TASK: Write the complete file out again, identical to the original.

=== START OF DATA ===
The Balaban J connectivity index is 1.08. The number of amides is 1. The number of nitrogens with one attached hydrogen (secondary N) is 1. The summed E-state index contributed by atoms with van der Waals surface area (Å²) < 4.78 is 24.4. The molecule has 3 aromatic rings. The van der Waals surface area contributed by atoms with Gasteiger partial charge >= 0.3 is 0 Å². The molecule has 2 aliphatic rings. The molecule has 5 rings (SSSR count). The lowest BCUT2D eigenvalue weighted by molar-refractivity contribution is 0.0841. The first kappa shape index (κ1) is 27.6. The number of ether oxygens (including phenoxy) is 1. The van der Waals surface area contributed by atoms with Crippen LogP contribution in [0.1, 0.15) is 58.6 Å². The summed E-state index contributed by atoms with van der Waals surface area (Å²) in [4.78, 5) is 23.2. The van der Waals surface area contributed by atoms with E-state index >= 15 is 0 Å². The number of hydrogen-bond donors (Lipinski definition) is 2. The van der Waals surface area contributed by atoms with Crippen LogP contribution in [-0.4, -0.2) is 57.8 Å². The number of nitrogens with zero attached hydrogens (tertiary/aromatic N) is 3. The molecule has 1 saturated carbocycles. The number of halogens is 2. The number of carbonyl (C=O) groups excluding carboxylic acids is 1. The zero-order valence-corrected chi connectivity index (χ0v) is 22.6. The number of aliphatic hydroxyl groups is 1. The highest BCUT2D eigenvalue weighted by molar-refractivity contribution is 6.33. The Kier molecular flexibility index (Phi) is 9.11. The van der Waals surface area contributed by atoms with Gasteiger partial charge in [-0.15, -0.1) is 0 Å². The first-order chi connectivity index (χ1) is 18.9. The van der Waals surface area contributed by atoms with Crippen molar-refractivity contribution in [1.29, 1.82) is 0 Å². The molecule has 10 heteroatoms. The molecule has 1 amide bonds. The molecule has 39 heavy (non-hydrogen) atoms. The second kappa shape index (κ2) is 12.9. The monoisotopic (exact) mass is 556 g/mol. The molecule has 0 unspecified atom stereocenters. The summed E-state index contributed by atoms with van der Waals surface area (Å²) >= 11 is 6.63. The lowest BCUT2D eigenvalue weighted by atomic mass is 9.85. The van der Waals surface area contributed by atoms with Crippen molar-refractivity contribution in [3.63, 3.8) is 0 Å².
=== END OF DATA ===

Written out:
The Balaban J connectivity index is 1.08. The number of amides is 1. The number of nitrogens with one attached hydrogen (secondary N) is 1. The summed E-state index contributed by atoms with van der Waals surface area (Å²) < 4.78 is 24.4. The molecule has 3 aromatic rings. The van der Waals surface area contributed by atoms with Gasteiger partial charge >= 0.3 is 0 Å². The molecule has 2 aliphatic rings. The molecule has 5 rings (SSSR count). The lowest BCUT2D eigenvalue weighted by molar-refractivity contribution is 0.0841. The first kappa shape index (κ1) is 27.6. The number of ether oxygens (including phenoxy) is 1. The van der Waals surface area contributed by atoms with Crippen LogP contribution in [0.1, 0.15) is 58.6 Å². The summed E-state index contributed by atoms with van der Waals surface area (Å²) in [4.78, 5) is 23.2. The van der Waals surface area contributed by atoms with E-state index >= 15 is 0 Å². The number of hydrogen-bond donors (Lipinski definition) is 2. The van der Waals surface area contributed by atoms with Crippen LogP contribution in [-0.4, -0.2) is 57.8 Å². The number of nitrogens with zero attached hydrogens (tertiary/aromatic N) is 3. The molecule has 1 saturated carbocycles. The number of halogens is 2. The number of carbonyl (C=O) groups excluding carboxylic acids is 1. The zero-order valence-corrected chi connectivity index (χ0v) is 22.6. The number of aliphatic hydroxyl groups is 1. The highest BCUT2D eigenvalue weighted by molar-refractivity contribution is 6.33. The Kier molecular flexibility index (Phi) is 9.11. The van der Waals surface area contributed by atoms with Gasteiger partial charge in [-0.15, -0.1) is 0 Å². The first-order chi connectivity index (χ1) is 18.9. The van der Waals surface area contributed by atoms with Crippen molar-refractivity contribution in [1.29, 1.82) is 0 Å². The molecule has 10 heteroatoms. The molecule has 1 amide bonds. The molecule has 39 heavy (non-hydrogen) atoms. The second kappa shape index (κ2) is 12.9. The monoisotopic (exact) mass is 556 g/mol. The molecule has 0 unspecified atom stereocenters. The summed E-state index contributed by atoms with van der Waals surface area (Å²) >= 11 is 6.63. The lowest BCUT2D eigenvalue weighted by atomic mass is 9.85. The van der Waals surface area contributed by atoms with Crippen molar-refractivity contribution in [3.63, 3.8) is 0 Å².